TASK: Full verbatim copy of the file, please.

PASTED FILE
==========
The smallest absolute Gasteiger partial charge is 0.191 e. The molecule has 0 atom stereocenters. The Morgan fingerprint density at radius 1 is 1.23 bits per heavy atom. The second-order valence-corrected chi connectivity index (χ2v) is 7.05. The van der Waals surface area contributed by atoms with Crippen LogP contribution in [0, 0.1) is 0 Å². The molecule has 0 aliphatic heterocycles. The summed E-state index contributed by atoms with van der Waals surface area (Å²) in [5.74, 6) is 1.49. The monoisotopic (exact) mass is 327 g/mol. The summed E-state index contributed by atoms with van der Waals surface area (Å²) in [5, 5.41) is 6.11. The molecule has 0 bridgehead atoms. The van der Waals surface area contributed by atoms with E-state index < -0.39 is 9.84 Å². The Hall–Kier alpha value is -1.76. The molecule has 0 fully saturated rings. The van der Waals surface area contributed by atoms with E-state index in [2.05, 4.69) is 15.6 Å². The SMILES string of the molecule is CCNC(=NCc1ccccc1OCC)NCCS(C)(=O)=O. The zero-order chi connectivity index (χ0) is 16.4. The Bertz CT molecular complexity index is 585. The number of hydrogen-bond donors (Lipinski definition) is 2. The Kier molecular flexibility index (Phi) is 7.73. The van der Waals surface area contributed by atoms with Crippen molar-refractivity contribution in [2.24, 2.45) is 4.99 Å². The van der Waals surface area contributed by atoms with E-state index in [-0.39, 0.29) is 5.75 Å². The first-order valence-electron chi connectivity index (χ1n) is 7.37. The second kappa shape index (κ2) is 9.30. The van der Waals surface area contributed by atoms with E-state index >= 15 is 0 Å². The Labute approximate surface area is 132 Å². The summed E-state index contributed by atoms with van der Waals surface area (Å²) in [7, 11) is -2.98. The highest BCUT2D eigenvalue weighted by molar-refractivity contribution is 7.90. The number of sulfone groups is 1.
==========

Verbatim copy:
The smallest absolute Gasteiger partial charge is 0.191 e. The molecule has 0 atom stereocenters. The Morgan fingerprint density at radius 1 is 1.23 bits per heavy atom. The second-order valence-corrected chi connectivity index (χ2v) is 7.05. The van der Waals surface area contributed by atoms with Crippen LogP contribution in [0, 0.1) is 0 Å². The molecule has 0 aliphatic heterocycles. The summed E-state index contributed by atoms with van der Waals surface area (Å²) in [5.74, 6) is 1.49. The monoisotopic (exact) mass is 327 g/mol. The summed E-state index contributed by atoms with van der Waals surface area (Å²) in [5, 5.41) is 6.11. The molecule has 0 bridgehead atoms. The van der Waals surface area contributed by atoms with E-state index < -0.39 is 9.84 Å². The Hall–Kier alpha value is -1.76. The molecule has 0 fully saturated rings. The van der Waals surface area contributed by atoms with E-state index in [2.05, 4.69) is 15.6 Å². The SMILES string of the molecule is CCNC(=NCc1ccccc1OCC)NCCS(C)(=O)=O. The zero-order chi connectivity index (χ0) is 16.4. The Bertz CT molecular complexity index is 585. The number of hydrogen-bond donors (Lipinski definition) is 2. The Kier molecular flexibility index (Phi) is 7.73. The van der Waals surface area contributed by atoms with Crippen molar-refractivity contribution in [2.24, 2.45) is 4.99 Å². The van der Waals surface area contributed by atoms with E-state index in [-0.39, 0.29) is 5.75 Å². The first-order valence-electron chi connectivity index (χ1n) is 7.37. The second kappa shape index (κ2) is 9.30. The van der Waals surface area contributed by atoms with E-state index >= 15 is 0 Å². The Labute approximate surface area is 132 Å². The summed E-state index contributed by atoms with van der Waals surface area (Å²) in [7, 11) is -2.98. The highest BCUT2D eigenvalue weighted by molar-refractivity contribution is 7.90. The number of sulfone groups is 1.